Monday, January 25, 2010

Vaclav Smil: 9 billion people + 1 Planet = ?

From the 'Quantum to Cosmos' festival held in Waterloo, Ontario, October 2009:

"Do we want 100 kilos of meat per year and Hummers or 40 kilos of meat per year and Hondas?"

Bill Gates blogs about 'alternative energy'

In addition to his significant philanthropic efforts, Bill Gates has been interested in 'alternative energy' for some time. Very glad to see he is now divested from ethanol investment and is on-board with algae.

On his recently launched 'Gates Notes' website he has a series of podcasts (in .wma and .mp3 formats) he talks about the need for 'carbon-free energy sources' and makes the call for increased government funding of 'basic research in energy':

Going to spend the morning listening!

Also glad to see he is giving Vaclav Smil page-space...

Okay, it's an hour and a half later...

Mentioned in the Gates podcast:

A couple recommendations from the 'Dummies' series -


And he mentions some online courseware that he's been studying on physics, but does not give many specifics on the podcast. Found this page for followup -

Not included there is a reference to Lewin, whom he mentions in the podcast -

Friday, January 22, 2010

Dan Rees (AZ Biodiesel) on the Biodiesel Tax Incentive

Dan Rees of AZ Biodiesel sent us the following note about the dire situation facing biodiesel producers due to the unexpected non-renewal of the biodiesel tax credit. While there are criticisms that can be levied against the credit program (e.g. at DBI we're unenthusiastic about the virgin soy-based biofuel that can benefit from the credit), the fact is that elimination of the credit will be devastating to local businesses like AZ Biodiesel, Amereco and AZ Green Dining Network that use waste vegetable oils (restaurant grease) to create clean-burning biodiesel. This local waste grease model precisely embodies our vision of sustainable regional biofuels, and a setback for a company like AZ Biodiesel would be a major blow to the development of a sustainable biofuels infrastructure in Arizona. Please give Dan's message careful consideration, and note his call to action near the bottom of his message.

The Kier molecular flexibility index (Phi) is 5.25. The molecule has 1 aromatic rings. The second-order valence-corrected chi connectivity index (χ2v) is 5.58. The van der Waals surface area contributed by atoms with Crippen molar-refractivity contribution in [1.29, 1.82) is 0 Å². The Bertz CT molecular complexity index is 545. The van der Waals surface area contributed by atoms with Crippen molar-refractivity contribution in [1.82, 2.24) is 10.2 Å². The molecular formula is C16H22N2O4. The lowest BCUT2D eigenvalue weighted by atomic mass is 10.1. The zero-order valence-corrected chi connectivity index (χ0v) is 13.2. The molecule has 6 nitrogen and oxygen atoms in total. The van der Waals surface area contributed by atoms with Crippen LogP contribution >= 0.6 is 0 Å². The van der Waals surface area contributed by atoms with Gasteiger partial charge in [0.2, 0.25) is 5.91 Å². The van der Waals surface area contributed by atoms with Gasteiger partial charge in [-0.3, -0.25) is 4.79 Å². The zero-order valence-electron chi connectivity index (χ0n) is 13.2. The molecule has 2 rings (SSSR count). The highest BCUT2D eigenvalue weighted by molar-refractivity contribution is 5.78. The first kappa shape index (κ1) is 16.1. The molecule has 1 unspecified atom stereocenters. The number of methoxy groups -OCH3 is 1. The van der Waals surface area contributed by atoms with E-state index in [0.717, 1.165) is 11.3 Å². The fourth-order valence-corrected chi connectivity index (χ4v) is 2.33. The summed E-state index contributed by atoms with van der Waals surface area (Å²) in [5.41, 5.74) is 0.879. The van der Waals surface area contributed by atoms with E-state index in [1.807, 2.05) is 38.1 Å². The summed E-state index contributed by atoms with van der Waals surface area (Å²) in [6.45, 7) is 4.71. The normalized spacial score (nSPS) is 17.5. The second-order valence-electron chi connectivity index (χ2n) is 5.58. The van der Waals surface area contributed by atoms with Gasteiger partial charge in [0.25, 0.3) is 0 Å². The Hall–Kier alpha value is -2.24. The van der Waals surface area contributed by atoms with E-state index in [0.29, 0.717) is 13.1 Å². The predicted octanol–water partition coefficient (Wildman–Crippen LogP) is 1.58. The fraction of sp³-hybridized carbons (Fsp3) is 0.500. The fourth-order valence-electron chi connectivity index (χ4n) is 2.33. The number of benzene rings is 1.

Your Help Is Needed to Reinstate the Biodiesel Tax Incentive

Hi Everyone,

Az BioDiesel is still alive and producing for now without the $1 a gallon federal biodiesel tax credit.

It will hopefully be passed by Feb/March and be retroactive to Jan 1st but there are no guarantees.

For now, we (AZ BioDiesel) can afford to "weather the storm" and wait until the end of January to see if the tax credit will come back anytime soon.

Most plants around the country unfortunately, have closed or severely reduced production as they can't weather a long wait to get the tax credit dollars.

The word is that if congress doesn't get around to it before Feb, most of the industry will close and many may not be able to reopen. 29,000+ jobs will be lost very soon. Congress came back Jan 20th from their holiday break. Health care was still taking priority to anything else when they started.

Our industry is the victim of congress' focus on health care and not having time to pass the biodiesel tax credit extension which helps biodiesel to be competitively priced to the already subsidized petroleum fuels.

Several senators (Dem & Rep) have sent letters to President Obama to get the extension passed quickly but, no answer yet.

Some are saying that Big Oil is behind this. The EPA was going to pass (this Feb) it's new alt fuel standards which, for the first time, would include a national minimum requirement for 1 billion gallons of biodiesel to get the industry on its feet and growing. The EPA now is saying they may just give the 1 billion gallons to the ethanol industry to add to the minimum requirement they already have since they don't believe the biodiesel industry can now live up to the new requirement.

Another win for Big Oil and their support of ethanol! The alternative fuel (ethanol) that isn't a threat to the future of replacing petroleum oil.

It really concerns me that President Obama had the nerve recently to tout the $2.3 billion he gave out to create new forms of energy and add 17,000 jobs while he knows that the biodiesel industry is about to lose 29,000+ jobs and already can produce new energy but no one in congress or the white house seems to care. You'll notice very little press about the loss of the biodiesel tax credit and it's potential to bankrupt this industry even if they get around to passing an extension later in the year.

Please help save the biodiesel industry by going to this link and sending emails to our congressmen: